After the Institutional Review Board approval, we retrospectively reviewed all consecutive PJIs that were treated with two-stage exchange arthroplasty for periprosthetic hip infection from 2012 to 2016 in our institution. Of them, 129 two-stage exchanges (129 patients) were reimplanted without any surgeries between the first and second stage. The diagnosis of PJI was according to the Musculoskeletal Infection Society (MSIS) criteria . Patients with a history of venous thrombus embolism (VTE), malignancy, and liver diseases and patients with missing critical data were excluded. As hip aspirations were not routinely performed prior to the second-stage reimplantation in our institution, the diagnosis of persistent infection was based on a modified MSIS criteria [7, 18]: the presence of a sinus tract communicating with the joint at surgery or two positive intraoperative periprosthetic cultures with the same organism or fulfill all the following three minor criteria including (1) ESR > 30 mm/h and CRP > 10 mg/L, (2) a single positive intraoperative periprosthetic tissue culture, and (3) a positive histologic analysis of periprosthetic tissue [> 5 neutrophils per high power field]. Seven cases that satisfied two of the minor criteria were considered as suspected infection and were also excluded. Finally, 8 hips (group 1) and 94 controls, including 40 hips with one of the minor criteria (group 2) and 54 cases without any minor criteria (group 3), were included in the final analysis (Fig. 1).
Plasma fibrinogen and D-dimer values were routinely obtained before reimplantation after admission. Fibrinogen and D-dimer levels were measured by STA-R Evolution® analyzer (Stago Diagnostica, Asnieres, France) and expressed in gram per liter (g/L) and microgram per milliliter (μg/mL), respectively. Medical records were reviewed manually to retrieve pertinent information including age, gender, body mass index (BMI), serum CRP and ESR values, intraoperative cultures, and histologic results.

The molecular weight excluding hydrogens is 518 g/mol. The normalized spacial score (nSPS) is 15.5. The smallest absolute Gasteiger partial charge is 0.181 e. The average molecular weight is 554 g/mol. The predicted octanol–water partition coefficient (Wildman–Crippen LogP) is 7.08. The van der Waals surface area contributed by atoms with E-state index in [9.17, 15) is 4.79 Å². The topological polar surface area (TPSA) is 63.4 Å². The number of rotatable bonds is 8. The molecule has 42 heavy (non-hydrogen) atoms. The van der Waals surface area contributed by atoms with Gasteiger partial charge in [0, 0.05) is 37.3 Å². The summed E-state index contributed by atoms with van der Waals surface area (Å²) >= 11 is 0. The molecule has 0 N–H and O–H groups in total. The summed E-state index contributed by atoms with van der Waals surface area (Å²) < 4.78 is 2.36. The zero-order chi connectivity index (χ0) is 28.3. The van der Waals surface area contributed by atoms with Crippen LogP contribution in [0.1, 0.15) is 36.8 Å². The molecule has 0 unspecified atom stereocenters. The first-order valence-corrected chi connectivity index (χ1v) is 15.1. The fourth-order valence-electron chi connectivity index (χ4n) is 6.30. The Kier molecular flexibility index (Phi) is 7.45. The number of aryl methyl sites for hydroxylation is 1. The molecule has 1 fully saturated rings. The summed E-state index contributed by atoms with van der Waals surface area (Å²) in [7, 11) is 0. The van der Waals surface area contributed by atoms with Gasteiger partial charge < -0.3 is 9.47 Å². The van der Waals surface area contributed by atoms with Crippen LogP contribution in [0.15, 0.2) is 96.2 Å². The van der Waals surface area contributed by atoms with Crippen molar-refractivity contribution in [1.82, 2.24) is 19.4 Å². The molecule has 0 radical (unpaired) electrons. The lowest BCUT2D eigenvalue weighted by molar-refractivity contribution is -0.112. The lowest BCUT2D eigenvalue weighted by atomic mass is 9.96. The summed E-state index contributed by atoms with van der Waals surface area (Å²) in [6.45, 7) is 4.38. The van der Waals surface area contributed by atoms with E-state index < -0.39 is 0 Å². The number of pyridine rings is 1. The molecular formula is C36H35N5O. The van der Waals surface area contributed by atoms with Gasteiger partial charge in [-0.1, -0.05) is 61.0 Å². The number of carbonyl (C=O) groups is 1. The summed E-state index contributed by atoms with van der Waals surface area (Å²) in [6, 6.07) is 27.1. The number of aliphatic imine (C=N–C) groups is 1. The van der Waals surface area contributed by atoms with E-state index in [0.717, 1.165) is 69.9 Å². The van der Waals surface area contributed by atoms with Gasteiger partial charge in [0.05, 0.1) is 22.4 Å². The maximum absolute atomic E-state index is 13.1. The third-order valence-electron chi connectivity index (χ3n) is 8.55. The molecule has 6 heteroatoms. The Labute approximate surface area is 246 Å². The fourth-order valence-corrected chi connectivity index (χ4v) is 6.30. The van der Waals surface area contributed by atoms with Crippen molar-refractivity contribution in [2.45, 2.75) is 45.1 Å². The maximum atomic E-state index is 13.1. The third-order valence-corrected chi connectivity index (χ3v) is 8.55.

An institutional standard protocol of two-stage exchange arthroplasty was performed. During the first-stage resection arthroplasty, all implanted components were removed followed by extensive debridement and irrigation. An articular antibiotic-loaded cement spacer, containing 6–10 g of vancomycin and 2–4 g of meropenem per 40 g bone cement (Heraeus Medical GmbH, Wehrheim/Ts., Germany), was then inserted. The combination of vancomycin and meropenem in the bone cement was utilized in accordance with our institutional infection control department, which explained that more than 90% of the organisms isolated from patients with PJI were sensitive to one or both antibiotics. Following resection arthroplasty, 4 weeks of prophylactic anticoagulation (Rivaroxaban, 5 mg PO q 24 h) and 6–8 weeks of systemic antibiotic therapy were prescribed. The selection of antibiotic application was based on culture sensitivity reports and institutional guidelines infectious specialists’ consultation. The timing of reimplantation was based on the following criteria: no clinical signs of infection, a well-healed surgical wound, and gradually decreased of ESR and CRP. Fibrinogen and D-dimer values were not used to make decisions. All patients had a period of at least 2-week antibiotic holiday before second-stage reimplantation. During the second-stage surgery, antibiotic-loaded cement spacer was removed. Four to six tissue samples for culture and three to five samples for histology analysis were taken from the periprosthetic membrane and other periprosthetic tissues in which infection was suspected. Then, the prostheses were implanted followed by re-debridement and irrigation. Parenteral antibiotics were given postoperatively until the intraoperative cultures were negative findings.
All of the statistical analyses were performed with the statistical software packages R (http://www.R-project.org, The R Foundation). Categorical variables were presented as frequencies and percentages and continuous variables as means and standard deviation or median and range. The differences between groups were compared with the use of the Mann-Whitney test for continuous variables and the Fisher’s exact test for categorical variables. Patient characteristics were shown in Table 1. There was no significant difference in age, gender, and BMI between groups.